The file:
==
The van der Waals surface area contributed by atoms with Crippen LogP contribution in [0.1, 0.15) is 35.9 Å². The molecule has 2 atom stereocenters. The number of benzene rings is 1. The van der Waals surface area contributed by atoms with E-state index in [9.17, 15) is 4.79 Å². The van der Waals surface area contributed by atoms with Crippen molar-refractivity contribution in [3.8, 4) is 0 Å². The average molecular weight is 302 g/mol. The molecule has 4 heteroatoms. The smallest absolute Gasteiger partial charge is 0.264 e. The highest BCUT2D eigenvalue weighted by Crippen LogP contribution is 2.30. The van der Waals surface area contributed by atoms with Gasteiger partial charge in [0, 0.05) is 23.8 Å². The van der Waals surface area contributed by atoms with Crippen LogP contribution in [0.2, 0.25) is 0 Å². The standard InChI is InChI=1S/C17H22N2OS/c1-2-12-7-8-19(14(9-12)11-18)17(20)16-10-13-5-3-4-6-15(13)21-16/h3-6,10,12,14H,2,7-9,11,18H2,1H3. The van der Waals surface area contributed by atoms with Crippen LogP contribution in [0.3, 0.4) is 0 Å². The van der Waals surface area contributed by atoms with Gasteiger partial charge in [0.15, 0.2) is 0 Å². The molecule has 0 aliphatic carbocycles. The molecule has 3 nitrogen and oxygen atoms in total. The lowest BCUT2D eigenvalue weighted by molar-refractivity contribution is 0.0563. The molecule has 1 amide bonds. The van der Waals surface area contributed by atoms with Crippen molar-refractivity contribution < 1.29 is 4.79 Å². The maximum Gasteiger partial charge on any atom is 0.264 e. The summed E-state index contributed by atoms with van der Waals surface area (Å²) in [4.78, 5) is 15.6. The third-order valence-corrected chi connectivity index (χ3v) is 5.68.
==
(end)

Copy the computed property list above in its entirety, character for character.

The van der Waals surface area contributed by atoms with Crippen LogP contribution in [0.1, 0.15) is 35.9 Å². The molecule has 2 atom stereocenters. The number of benzene rings is 1. The van der Waals surface area contributed by atoms with E-state index in [9.17, 15) is 4.79 Å². The van der Waals surface area contributed by atoms with Crippen molar-refractivity contribution in [3.8, 4) is 0 Å². The average molecular weight is 302 g/mol. The molecule has 4 heteroatoms. The smallest absolute Gasteiger partial charge is 0.264 e. The highest BCUT2D eigenvalue weighted by Crippen LogP contribution is 2.30. The van der Waals surface area contributed by atoms with Gasteiger partial charge in [0, 0.05) is 23.8 Å². The van der Waals surface area contributed by atoms with Crippen LogP contribution in [0.2, 0.25) is 0 Å². The standard InChI is InChI=1S/C17H22N2OS/c1-2-12-7-8-19(14(9-12)11-18)17(20)16-10-13-5-3-4-6-15(13)21-16/h3-6,10,12,14H,2,7-9,11,18H2,1H3. The van der Waals surface area contributed by atoms with Crippen LogP contribution in [0.3, 0.4) is 0 Å². The van der Waals surface area contributed by atoms with Gasteiger partial charge in [0.15, 0.2) is 0 Å². The molecule has 0 aliphatic carbocycles. The molecule has 3 nitrogen and oxygen atoms in total. The lowest BCUT2D eigenvalue weighted by molar-refractivity contribution is 0.0563. The molecule has 1 amide bonds. The van der Waals surface area contributed by atoms with Crippen molar-refractivity contribution < 1.29 is 4.79 Å². The maximum Gasteiger partial charge on any atom is 0.264 e. The summed E-state index contributed by atoms with van der Waals surface area (Å²) in [4.78, 5) is 15.6. The third-order valence-corrected chi connectivity index (χ3v) is 5.68.